BOSTON — As Massachusetts moves towards all-electronic tolling on the Massachusetts Turnpike, the Pioneer Institute is urging the state to look into expanding the use of tolling transponders to pay for parking and retail.
In a white paper released on Wednesday, Pioneer researchers suggest that the E-Z Pass transponders already in many cars could be used to pay for parking, car washes, drive-thru fast food and other "in-car commerce."
The transponders already can be used to pay at the Boston Common Parking Garage and the parking lot for the MBTA's Route 128 station, but Pioneer says the same devices could be used for much more.
"Whether it's dealing with a parking lot ticket machine or sitting in line at a drive-thru window, Massachusetts commuters face a number of unnecessary hurdles," Pioneer Executive Director Jim Stergios said in a statement. "Transponder technology has the capacity to consolidate these different services and extend their use, to make life easier for millions of people."
Transponders were used to pay for 78 percent of Western Turnpike transactions, 81 percent of Boston extension tolls, and 74 percent of bridge and tunnel charges as of November, according to the report.
By October, the Massachusetts Department of Transportation plans to activate all-electronic tolling gantries already installed over the turnpike and allow drivers to pay their toll without ever having to pass through a toll booth. Drivers who do not have a transponder will be billed by the pay-by-plate system, which captures an image of the car's license plate to send a bill to the vehicle's owner.
"The planned upgrade to Massachusetts' tolling system is a laudable advancement, but should only be considered the beginning of a transportation transformation fueled by technology," Pioneer researchers Wendy Murphy and Scott Haller wrote. "The transponder could be re-imagined more creatively as a tool with broad applications instead of a simple tolling device."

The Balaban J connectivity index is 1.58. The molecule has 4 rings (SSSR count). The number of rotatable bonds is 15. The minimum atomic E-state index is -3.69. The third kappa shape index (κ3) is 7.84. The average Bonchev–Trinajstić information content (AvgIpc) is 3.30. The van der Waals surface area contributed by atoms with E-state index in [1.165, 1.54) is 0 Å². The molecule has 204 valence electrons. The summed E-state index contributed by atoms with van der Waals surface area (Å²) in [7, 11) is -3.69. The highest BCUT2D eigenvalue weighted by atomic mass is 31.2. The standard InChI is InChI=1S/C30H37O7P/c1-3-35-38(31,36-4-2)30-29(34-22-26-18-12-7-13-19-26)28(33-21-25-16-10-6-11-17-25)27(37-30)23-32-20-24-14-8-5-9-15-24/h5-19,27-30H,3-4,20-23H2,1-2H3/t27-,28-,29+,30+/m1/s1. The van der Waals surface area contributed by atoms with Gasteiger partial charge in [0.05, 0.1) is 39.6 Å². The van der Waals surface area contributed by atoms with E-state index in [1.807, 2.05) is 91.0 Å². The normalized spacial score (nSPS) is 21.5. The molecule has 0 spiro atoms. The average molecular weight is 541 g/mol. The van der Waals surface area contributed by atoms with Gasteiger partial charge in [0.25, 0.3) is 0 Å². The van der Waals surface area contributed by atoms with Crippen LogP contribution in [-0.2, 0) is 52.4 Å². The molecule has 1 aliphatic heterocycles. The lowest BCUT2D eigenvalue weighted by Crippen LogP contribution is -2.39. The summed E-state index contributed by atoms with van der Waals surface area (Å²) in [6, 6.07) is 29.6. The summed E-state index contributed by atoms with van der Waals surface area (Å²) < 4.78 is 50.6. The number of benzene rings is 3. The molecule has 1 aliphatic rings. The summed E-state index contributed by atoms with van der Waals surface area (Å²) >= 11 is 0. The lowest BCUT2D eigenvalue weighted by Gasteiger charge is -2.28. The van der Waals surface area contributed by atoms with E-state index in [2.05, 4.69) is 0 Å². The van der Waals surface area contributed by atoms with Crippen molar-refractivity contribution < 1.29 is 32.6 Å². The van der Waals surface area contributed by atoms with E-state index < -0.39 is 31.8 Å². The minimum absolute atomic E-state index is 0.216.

Pioneer urged MassDOT to hire a chief technology officer to oversee the transponder program, and work with public and private groups to expand the use of transponders beyond tolling. The organization also suggested MassDOT develop a web portal and mobile app to link tolling, parking and commerce into one consolidated account.
MassDOT did not respond to a News Service request for information about the number of transponders in use in Massachusetts and the agency's consideration of expanding the use of them beyond tolling.
The Pioneer report recommends that MassDOT install a radio frequency reader and antenna at as many as 30 MBTA parking lots or garages, and Logan Airport parking facilities to allow drivers to be charged for parking through their transponder. It also suggests testing pay-by-transponder at Mass Pike rest stop drive-thru fast food restaurants.
"Focusing on the transponder as a tolling device severely limits the applications of a versatile technology," the report states. "Instead, it needs to be viewed as a crucial component of the transit system at-large as well as a commerce tool."